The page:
7100 VS 7300 JD Planter. Which is better? - The Combine Forum

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post #1 of 14 (permalink) Old 12-12-2011, 09:49 AM Thread Starter
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7100 VS 7300 JD Planter. Which is better?

We are looking at buying a cheaper corn planter for around 300 acres. I have been looking at both the 7100 and the 7300 JD corn planter but was wondering what the difference was. I know the 7100 is mechanical pick up and the 7300 is vacuum. I figure if I can get by a while with one of these then we may upgrade in the future. Any help or ideas would be helpful to get me started.

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post #2 of 14 (permalink) Old 12-12-2011, 10:31 AM
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Same here, I'm also looking for a 12R30 No Till planter to get into corn. Seems like buying an older JD planter and fixing it up with Precision Planting parts is the way to go around here. I was quoted about $1,200/row for that system. Lots of JD planters out there, but which is better? 7000, or 7100, or 7200, etc. etc. Almost too many choices.

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post #3 of 14 (permalink) Old 12-12-2011, 11:06 AM
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I kind of the same position as you. Already have the 7100. Want to use it for beans and corn. Currently only have plates for sugar beets. My dad bought it a few years back in a pinch to plant the beets when someone said he didn't have the land to plant beats that year and backed out of renting the stock...Think he wanted more wheat in the ground when it was over $20... 5+ yrs of renting beets to him left his hands and hasn't/wont return to that jack A$$... I am very interested as well to what people have to say.
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post #4 of 14 (permalink) Old 12-15-2011, 11:40 PM
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7000-7100-7200-7300 all pretty much have the same parts to plant the main difference was metering (vac v. finger). The gauge and closing wheel bearings are different. Some 7200 were available with finger.

Vacuum is a little more accurate. I use a finger planter cause when I custom corn plant I don't have to worry about seed size.

7000, 7200 are drawn and the 7100, 7300 are 3 point. 7000 and the 7100 are the same age and the 7200, 7300 were made at the same time.

These Deere planters are great for parts availability. I plant between 2500 to 3000 acres a year with my old Kinze rear fold 16 row. (same as 7000)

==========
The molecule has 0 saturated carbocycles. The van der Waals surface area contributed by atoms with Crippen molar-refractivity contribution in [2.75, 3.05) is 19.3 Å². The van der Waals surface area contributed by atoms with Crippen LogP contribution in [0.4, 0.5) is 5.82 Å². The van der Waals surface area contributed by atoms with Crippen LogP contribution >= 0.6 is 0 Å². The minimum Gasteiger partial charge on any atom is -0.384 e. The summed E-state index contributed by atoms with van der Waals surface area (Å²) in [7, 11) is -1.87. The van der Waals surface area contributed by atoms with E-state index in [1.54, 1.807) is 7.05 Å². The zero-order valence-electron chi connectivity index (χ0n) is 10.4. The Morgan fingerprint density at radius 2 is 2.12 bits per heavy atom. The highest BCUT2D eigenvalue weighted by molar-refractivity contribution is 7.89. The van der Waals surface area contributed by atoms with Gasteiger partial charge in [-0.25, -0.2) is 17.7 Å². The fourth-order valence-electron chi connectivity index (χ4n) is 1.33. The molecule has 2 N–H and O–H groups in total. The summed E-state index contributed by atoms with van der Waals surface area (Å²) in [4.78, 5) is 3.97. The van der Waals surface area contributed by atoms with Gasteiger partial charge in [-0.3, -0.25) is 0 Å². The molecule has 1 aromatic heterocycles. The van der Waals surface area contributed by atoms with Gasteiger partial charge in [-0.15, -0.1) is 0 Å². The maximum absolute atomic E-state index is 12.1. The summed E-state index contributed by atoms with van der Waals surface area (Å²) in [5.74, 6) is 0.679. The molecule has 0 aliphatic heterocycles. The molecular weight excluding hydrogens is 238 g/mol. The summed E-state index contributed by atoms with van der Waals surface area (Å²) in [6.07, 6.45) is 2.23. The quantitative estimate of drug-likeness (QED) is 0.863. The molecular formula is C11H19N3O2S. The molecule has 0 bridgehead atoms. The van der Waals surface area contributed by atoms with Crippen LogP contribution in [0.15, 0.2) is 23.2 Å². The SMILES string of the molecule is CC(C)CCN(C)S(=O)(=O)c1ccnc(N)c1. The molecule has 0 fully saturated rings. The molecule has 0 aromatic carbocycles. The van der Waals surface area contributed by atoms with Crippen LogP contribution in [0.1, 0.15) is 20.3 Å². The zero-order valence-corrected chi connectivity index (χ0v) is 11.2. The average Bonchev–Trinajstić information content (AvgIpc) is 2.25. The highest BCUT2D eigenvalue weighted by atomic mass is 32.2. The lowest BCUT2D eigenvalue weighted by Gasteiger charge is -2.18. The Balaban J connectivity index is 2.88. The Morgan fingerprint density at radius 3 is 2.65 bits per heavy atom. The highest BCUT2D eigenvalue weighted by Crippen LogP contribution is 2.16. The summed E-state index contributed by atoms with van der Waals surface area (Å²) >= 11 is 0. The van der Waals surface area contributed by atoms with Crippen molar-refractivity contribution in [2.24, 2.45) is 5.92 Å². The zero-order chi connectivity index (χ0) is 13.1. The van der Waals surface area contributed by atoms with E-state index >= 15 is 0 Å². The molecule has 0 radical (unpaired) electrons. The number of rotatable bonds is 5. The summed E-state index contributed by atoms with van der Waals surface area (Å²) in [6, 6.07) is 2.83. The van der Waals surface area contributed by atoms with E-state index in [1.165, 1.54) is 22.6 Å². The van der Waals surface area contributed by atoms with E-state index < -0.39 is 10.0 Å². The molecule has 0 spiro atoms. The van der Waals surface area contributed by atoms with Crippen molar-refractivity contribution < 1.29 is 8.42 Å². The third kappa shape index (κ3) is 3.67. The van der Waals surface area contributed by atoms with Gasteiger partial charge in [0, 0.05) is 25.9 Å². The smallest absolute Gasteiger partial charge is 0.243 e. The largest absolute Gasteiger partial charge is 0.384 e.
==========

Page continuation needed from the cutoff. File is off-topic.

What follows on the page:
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post #5 of 14 (permalink) Old 12-16-2011, 02:19 AM
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Find a nice older planter that is not wore out and put precision meters on it and have a brand new planter that will plant with very nice accuracy. We have done this on a 7000 and 7200 planters and I can honestly say that they will pay themselves off in less then 200 acres. I will say that I liked the 7200 better just because of the lift system for the wheels and the clutch on the seed meters. Also you can adjust the 7200 and 7300 quicker and easier than the older 7000 and 7100 planters. We ran fingers on both of ours and had good results, in fact I would say that it had better seed placement than our newer 1760 vac planter. You can now take the old finger style meters and upgrade them to vac through Precision Planting and get over 99.5% singulation of your seed. Seen it and tested it. Best we could get with our vac meters is 95%. The finger was hitting around 96%. Good luck and don't be scared to look at the Kinze planter too!
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post #6 of 14 (permalink) Old 12-16-2011, 03:29 PM
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What would the best planter be to do straight no till corn. Such as planting into standing wheat stubble or pea ground. I am also in western nd and want to get into some corn but i am looking to stay strictly no till and i would like to go to 22 in rows. Any recommendations are appreciated.
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post #7 of 14 (permalink) Old 12-16-2011, 03:54 PM
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Some of you might be interested in what I have for sale! It is a Jd 7200 12R flex fold conservation set up for zero till and one pass fert placment. It is advertised on Kijiji Winnipeg under "heavy equipment".
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post #8 of 14 (permalink) Old 12-17-2011, 08:01 PM
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My grandpa ran a JD 7000 4 and 6 row for years without any problems.

Farming looks mighty easy when your plow is a pencil, and you're a thousand miles from the corn field.
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post #9 of 14 (permalink) Old 12-17-2011, 11:00 PM
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The disc blade opener gauge wheels and closing wheels are basically the same.

I notill into stubble, sod, and corn stalks. Down pressure and trash whippers are the most important part for this.
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post #10 of 14 (permalink) Old 12-18-2011, 12:37 PM
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setting up 7000 / 7200 for no-till

Here's a quick overview of the key points:

Exapta Solutions :: Tech Tips for No-Till Planters

Exapta Solutions :: Fundamentals of Seed Placement

more detail here:


best regards,

-- Matt Hagny,

consulting agronomist since '94, founder Exapta Solutions ('99)

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